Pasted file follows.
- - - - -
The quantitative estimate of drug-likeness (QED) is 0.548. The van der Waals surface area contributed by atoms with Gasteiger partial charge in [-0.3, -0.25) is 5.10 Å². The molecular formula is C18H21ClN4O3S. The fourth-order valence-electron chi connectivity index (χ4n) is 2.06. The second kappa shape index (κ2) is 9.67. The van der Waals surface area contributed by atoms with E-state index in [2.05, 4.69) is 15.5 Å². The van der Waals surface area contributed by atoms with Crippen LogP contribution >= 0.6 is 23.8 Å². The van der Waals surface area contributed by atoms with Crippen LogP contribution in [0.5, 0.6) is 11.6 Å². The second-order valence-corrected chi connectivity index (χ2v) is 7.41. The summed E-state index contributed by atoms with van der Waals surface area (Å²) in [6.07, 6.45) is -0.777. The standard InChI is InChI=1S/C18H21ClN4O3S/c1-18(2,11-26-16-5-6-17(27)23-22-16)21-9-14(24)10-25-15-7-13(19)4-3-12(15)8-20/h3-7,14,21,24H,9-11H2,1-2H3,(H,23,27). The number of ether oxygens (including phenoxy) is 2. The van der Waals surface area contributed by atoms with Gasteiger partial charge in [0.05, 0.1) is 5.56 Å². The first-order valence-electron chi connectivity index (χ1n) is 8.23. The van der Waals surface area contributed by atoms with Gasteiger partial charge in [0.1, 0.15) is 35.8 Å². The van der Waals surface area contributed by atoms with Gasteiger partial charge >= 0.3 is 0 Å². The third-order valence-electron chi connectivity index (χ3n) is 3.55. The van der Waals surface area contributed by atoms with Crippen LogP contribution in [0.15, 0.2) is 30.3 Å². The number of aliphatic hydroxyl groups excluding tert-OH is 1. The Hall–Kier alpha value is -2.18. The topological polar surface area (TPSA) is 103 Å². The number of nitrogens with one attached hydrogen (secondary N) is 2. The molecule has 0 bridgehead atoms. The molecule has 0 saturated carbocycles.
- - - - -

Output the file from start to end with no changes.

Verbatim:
The quantitative estimate of drug-likeness (QED) is 0.548. The van der Waals surface area contributed by atoms with Gasteiger partial charge in [-0.3, -0.25) is 5.10 Å². The molecular formula is C18H21ClN4O3S. The fourth-order valence-electron chi connectivity index (χ4n) is 2.06. The second kappa shape index (κ2) is 9.67. The van der Waals surface area contributed by atoms with E-state index in [2.05, 4.69) is 15.5 Å². The van der Waals surface area contributed by atoms with Crippen LogP contribution >= 0.6 is 23.8 Å². The van der Waals surface area contributed by atoms with Crippen LogP contribution in [0.5, 0.6) is 11.6 Å². The second-order valence-corrected chi connectivity index (χ2v) is 7.41. The summed E-state index contributed by atoms with van der Waals surface area (Å²) in [6.07, 6.45) is -0.777. The standard InChI is InChI=1S/C18H21ClN4O3S/c1-18(2,11-26-16-5-6-17(27)23-22-16)21-9-14(24)10-25-15-7-13(19)4-3-12(15)8-20/h3-7,14,21,24H,9-11H2,1-2H3,(H,23,27). The number of ether oxygens (including phenoxy) is 2. The van der Waals surface area contributed by atoms with Gasteiger partial charge in [0.05, 0.1) is 5.56 Å². The first-order valence-electron chi connectivity index (χ1n) is 8.23. The van der Waals surface area contributed by atoms with Gasteiger partial charge in [0.1, 0.15) is 35.8 Å². The van der Waals surface area contributed by atoms with Gasteiger partial charge >= 0.3 is 0 Å². The third-order valence-electron chi connectivity index (χ3n) is 3.55. The van der Waals surface area contributed by atoms with Crippen LogP contribution in [0.15, 0.2) is 30.3 Å². The number of aliphatic hydroxyl groups excluding tert-OH is 1. The Hall–Kier alpha value is -2.18. The topological polar surface area (TPSA) is 103 Å². The number of nitrogens with one attached hydrogen (secondary N) is 2. The molecule has 0 bridgehead atoms. The molecule has 0 saturated carbocycles.